April 10, 2020

Fed moves to provide $2.3T in loans

moneyThe Federal Reserve Thursday announced additional efforts to support the economy amid the coronavirus pandemic, including providing up to $2.3 trillion in loans to households and businesses of all sizes. The Fed has taken several steps to address economic concerns and has committed to using the full range of its authorities.

Of note, the Fed created the Main Street Lending Program, which will offer 4-year loans to companies with up to 10,000 workers or revenues less than $2.5 billion. Businesses that receive loans through the Small Business Administration's paycheck protection program can also apply for Main Street loans.

Eligible lenders under the Main Street Lending Program are U.S. insured depository institutions, bank holding companies, and savings and loan holding companies. The program is funded with $600 billion, with the Treasury Department providing $75 billion from funds allocated by the CARES Act, and is scheduled to run through Sept. 30, 2020.

The Fed will purchase 95 percent participations in the loans while lender retains 5 percent. Other terms of the Main Street loans include:

  • principal amortization and interest deferred for one year;
  • an adjustable rate of the Secured Overnight Financing Rate (SOFR) + 250-400 basis points;
  • minimum loan size of $1 million;
  • maximum loan size is lesser of:
    • $25 million; or
    • an amount that, when added to existing committed but undrawn bank debt, does not exceed four times the eligible borrower's 2019 earnings before interest, taxes, depreciation, and amortization;
  • prepay permitted without penalty;
  • borrower pays lender a fee of 100 basis points while the Fed pays 25 basis points per year; and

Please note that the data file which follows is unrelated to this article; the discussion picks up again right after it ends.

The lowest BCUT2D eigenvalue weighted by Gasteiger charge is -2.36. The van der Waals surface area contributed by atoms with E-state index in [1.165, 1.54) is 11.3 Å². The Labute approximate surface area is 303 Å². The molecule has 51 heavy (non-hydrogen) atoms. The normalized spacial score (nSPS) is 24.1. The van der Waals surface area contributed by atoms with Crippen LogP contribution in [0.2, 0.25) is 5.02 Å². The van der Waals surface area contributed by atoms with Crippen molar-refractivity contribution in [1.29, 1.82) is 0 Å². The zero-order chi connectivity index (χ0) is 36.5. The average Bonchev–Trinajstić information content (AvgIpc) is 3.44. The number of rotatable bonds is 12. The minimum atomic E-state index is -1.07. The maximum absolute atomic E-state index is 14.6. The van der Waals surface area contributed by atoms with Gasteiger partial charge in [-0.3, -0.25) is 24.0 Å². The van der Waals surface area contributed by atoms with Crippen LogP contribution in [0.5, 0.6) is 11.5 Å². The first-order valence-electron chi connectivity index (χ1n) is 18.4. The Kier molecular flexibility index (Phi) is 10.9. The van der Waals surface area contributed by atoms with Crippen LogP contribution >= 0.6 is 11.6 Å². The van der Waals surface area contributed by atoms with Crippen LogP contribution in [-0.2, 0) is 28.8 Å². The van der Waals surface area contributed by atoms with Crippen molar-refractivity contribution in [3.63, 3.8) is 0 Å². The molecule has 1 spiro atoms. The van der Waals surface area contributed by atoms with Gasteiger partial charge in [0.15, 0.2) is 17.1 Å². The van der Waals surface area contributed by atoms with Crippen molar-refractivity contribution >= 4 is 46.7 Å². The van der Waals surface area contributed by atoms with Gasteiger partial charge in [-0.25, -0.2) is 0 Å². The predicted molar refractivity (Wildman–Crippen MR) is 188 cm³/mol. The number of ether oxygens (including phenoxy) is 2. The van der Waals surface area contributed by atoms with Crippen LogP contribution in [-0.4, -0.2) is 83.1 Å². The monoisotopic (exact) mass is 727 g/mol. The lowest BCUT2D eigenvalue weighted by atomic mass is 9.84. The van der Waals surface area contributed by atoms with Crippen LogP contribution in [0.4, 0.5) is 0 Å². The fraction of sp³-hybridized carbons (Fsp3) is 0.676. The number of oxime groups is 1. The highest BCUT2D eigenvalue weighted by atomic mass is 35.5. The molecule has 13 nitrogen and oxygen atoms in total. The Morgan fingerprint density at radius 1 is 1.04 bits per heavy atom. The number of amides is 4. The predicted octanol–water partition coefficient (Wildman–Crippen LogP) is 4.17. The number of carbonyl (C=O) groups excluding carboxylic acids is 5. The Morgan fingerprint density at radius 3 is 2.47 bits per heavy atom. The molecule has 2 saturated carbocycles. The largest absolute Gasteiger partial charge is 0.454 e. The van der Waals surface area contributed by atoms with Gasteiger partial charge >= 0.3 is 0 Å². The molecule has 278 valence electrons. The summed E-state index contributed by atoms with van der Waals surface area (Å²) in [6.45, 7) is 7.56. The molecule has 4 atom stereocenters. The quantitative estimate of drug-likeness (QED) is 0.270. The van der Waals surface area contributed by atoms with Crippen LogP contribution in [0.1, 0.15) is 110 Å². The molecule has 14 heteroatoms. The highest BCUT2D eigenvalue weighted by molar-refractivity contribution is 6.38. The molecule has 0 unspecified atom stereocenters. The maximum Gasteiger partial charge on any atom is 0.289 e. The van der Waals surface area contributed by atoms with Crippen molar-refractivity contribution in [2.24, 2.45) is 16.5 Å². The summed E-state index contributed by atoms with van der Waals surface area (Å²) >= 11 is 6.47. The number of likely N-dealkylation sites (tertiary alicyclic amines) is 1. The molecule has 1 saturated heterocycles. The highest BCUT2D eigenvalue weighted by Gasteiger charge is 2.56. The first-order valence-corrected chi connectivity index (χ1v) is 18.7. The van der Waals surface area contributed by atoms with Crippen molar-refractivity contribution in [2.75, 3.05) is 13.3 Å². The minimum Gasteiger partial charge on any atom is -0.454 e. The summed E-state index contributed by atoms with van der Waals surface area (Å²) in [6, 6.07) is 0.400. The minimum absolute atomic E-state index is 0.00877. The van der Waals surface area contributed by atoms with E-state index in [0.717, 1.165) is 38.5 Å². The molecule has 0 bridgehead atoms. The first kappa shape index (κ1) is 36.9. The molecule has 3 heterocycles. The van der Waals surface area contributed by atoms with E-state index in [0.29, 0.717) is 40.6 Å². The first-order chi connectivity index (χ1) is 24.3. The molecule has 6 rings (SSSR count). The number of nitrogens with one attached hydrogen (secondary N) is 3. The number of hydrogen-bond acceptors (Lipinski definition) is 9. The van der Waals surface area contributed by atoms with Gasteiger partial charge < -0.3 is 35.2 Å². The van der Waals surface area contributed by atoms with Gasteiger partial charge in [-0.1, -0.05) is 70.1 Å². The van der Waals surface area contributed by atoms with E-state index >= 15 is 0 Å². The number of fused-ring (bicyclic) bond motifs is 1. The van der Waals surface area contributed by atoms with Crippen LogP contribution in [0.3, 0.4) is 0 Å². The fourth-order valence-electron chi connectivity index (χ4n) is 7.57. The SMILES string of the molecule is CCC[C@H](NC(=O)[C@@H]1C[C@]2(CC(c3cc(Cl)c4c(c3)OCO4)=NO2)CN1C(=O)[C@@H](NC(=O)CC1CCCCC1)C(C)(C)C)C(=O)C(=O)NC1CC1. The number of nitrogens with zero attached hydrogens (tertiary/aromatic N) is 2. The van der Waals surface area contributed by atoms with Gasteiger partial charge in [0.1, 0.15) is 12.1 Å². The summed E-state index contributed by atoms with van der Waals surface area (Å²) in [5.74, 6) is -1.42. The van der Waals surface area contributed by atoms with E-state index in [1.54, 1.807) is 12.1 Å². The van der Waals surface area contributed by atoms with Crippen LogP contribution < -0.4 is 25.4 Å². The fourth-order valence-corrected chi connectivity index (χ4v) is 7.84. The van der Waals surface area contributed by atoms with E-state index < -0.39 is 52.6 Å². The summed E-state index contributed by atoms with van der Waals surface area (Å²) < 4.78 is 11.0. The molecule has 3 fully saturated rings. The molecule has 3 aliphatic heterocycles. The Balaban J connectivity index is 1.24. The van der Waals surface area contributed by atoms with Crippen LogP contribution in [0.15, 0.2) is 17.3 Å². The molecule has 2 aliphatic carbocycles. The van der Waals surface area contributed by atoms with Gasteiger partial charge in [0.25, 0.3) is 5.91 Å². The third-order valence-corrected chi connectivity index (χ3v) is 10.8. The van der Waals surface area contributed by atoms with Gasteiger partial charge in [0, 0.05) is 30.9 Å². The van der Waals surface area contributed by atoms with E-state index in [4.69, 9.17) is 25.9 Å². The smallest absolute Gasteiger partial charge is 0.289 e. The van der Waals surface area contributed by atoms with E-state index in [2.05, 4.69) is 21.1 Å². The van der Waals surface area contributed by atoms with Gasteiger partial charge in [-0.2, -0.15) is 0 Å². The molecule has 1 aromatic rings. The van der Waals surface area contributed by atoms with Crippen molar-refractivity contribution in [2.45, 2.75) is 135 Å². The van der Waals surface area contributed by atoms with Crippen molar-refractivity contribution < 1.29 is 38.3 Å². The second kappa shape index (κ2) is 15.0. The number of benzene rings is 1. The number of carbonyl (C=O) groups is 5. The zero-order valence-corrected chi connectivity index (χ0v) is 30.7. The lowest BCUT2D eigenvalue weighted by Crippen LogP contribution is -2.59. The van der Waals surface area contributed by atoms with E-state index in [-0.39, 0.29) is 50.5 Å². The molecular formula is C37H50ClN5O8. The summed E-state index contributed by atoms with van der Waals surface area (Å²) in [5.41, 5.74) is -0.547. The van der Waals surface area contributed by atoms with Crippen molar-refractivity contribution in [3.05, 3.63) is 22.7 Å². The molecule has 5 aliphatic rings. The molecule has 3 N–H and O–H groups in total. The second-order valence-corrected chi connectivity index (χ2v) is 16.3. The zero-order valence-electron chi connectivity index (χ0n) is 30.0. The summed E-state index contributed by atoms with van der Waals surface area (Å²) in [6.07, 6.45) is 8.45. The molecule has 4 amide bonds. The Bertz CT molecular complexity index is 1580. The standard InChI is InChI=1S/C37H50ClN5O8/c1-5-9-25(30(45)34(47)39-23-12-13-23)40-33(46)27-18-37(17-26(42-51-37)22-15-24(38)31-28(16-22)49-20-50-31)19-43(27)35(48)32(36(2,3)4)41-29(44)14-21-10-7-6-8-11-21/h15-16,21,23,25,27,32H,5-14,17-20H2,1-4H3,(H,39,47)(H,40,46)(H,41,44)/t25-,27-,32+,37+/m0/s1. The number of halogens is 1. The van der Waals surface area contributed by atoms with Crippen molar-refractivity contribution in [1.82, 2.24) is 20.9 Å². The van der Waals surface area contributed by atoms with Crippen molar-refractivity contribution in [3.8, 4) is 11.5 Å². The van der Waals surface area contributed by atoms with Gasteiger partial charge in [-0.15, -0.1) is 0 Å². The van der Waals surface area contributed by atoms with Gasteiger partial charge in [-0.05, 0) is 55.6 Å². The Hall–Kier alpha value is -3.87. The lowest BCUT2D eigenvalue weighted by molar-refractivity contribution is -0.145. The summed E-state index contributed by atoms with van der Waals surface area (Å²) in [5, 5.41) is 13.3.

• lender must attest that funds will not be used to pay down existing lines with the lender from the business.

There is also a separate facility, the Main Street Expanded Loan Facility, which allows mid-sized firms that have existing lines with a lender to scale up the existing loan, rather than take out a new loan with a potentially different lender. The terms under the expanded facility are slightly different.

In addition to the Main Street Lending Program, the Fed also announced efforts to:

  • bolster the paycheck protection program by creating the Paycheck Protection Program Liquidity Facility that will extend credit to eligible financial institutions that originate these loans, taking the loans as collateral at face value;
  • increase the flow of credit to households and businesses through capital markets by expanding the size and scope of the Primary and Secondary Market Corporate Credit Facilities, as well as the Term Asset-Backed Securities Loan Facility, which combined will now support up to $850 billion in credit backed by $85 billion in credit protection provided by the Treasury; and
  • help state and local governments manage cash flow stresses caused by the coronavirus by establishing a Municipal Liquidity Facility that will offer up to $500 billion in lending to states and municipalities, with the Treasury providing $35 billion of credit protection to the Fed for the facility.

NAFCU will continue to analyze how Fed actions will impact credit unions and the economy. The association's coronavirus economic brief is available here.